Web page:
P for Pain. Hmm. People wiser than me have not got to the bottom of this one. Theologians and philosophers have mulled it over but I've not heard of anyone who has come to any conclusions that actually help the average, normal person who wants to understand why there is so much sadness around. On the road I live in (and it's small) in recent times there have been frightening diagnoses, bereavements, mental health issues, chronic illness, broken marriages, accidents, devastating family news, violence and loneliness. Should I attempt to explore why God lets this happen?
P for Prayer. Bit like the last one. Where is God when I need him? When I know that he CAN answer prayer, why doesn't he? Is there any point?
P for Purr. One cat post in an alphabet is probably enough for the average person, but I was tempted to mention once again what a delight and comfort my furry family members are. Bean is my special cat. Yes, I love all three, but Bean is the one who has chosen me, and when she curls up in the crook of my arm or on my chest and purrs (as she is right now), I purr back.
P for Progress. Should I ramble on into the ether about the fact that I am doing a bit better these days - getting out and about a bit more after the hermit-like retreat of the last few years?
P for Painting. In an effort to increase my creativity levels, I decided this year to do something creative every day. This could be writing, doodling, gardening, or indeed, painting. I got myself a water colour set and quickly became frustrated that I couldn't make things look how I wanted them to, and then bought a cheap set of acrylics that seem to be more my thing. I like painting pebbles. P for Pebbles!
There were more. P is a good letter for inspiration, it seems, and so my P was held up while I vacillated.
Until today. Today I went back to church, for the second time since pre-covid days. Steady on.
There are a number of reasons why I haven't been, not all of which I can go into, but suffice it to say that there have been times when I would not have been able to cope with lots of people asking me how I was, how things were, where I've been etc. Habits change, and one of my daughters is now away at university, the other took on a voluntary job teaching swimming on Sunday mornings and my husband works Sundays now to allow him to take time off in the week. Result - not been to church in years, and the longer I was away, the harder it felt to go back. I do want to say that I never thought I'd actually left church, still read the newsletters, felt as if it was my church; it was just the actual going on a Sunday morning that was problematic. P for problem.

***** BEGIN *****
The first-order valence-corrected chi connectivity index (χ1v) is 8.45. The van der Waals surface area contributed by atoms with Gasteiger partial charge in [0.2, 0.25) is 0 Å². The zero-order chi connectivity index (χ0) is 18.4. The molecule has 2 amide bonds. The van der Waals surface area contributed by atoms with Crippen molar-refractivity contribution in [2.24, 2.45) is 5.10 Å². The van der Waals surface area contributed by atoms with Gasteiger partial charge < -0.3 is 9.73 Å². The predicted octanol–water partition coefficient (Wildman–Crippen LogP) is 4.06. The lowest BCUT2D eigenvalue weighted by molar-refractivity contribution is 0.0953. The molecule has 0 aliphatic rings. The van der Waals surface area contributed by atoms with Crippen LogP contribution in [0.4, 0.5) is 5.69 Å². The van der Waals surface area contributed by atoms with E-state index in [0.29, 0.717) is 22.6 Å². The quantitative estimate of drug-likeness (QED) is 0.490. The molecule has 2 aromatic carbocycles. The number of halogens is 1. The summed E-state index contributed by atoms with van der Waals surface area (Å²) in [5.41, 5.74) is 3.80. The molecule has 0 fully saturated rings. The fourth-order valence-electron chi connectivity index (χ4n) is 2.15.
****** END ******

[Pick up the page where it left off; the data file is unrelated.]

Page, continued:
I was quite nervous walking down the road this morning.
Would I still feel as if I belonged? Would I be left too far behind? Had I been forgotten? Would I still know anybody? This building that I used to feel was home, a safe place: would it still feel that way?
Oh, my word. What a gift God had for me this morning. Before I'd chosen a seat, a friend came over and invited me to sit with her. Someone on the row behind hugged me and told me how good it was to see me. We chatted as the band warmed up, at the start of the service. Someone waved extravagantly to attract my attention in the first song and gave me a huge smile. Another dear friend blew me a kiss as she came in late and walked past to a spare seat. Someone else winked, another did a double take when he saw me and grinned broadly.
The sermon was about the promises of God. P for Promises. About God's faithfulness when his people are unfaithful. About his nearness, his patience (P for Patience) and his unfailing love. His willingness to seek us out and bring us home, to bering about restoration. It was about hope. Exactly what I needed, having been lost in my own wilderness for what feels like a long time.
Afterwards, I had given myself the option of sneaking out during the final hymn so that I wouldn't have to make conversation (and negotiate those awkward questions) if I didn't want to. And then when it got to that point, it turned out that the final hymn was one that was very special to me, with words that have given me hope to hold onto in recent years. When it was over, some people sought me out for hugs and said some lovely things to me.
'How wonderful to see you!'
'I've been praying for you.'
'I'm so glad you came!'
For the first time in my life, I was one of the last few people to leave the church building. Never happened before. I even have plans! P for plans! I am meeting a friend for coffee on Tuesday, and another on Thursday, and next week another two for a catch up over a glass of wine one evening. You know that feeling where you see someone you haven't seen in years and it's exactly as if you've never been apart? That.
I walked home in the cold drizzle with a smile on my face, and smiles have been in short supply for quite a while.
So, this post is about people. P for People. It's also about prayer, about pain, about peace, about God's presence, about a sense of place, and about progress, but most of all it's about people.
The people of God, and my people.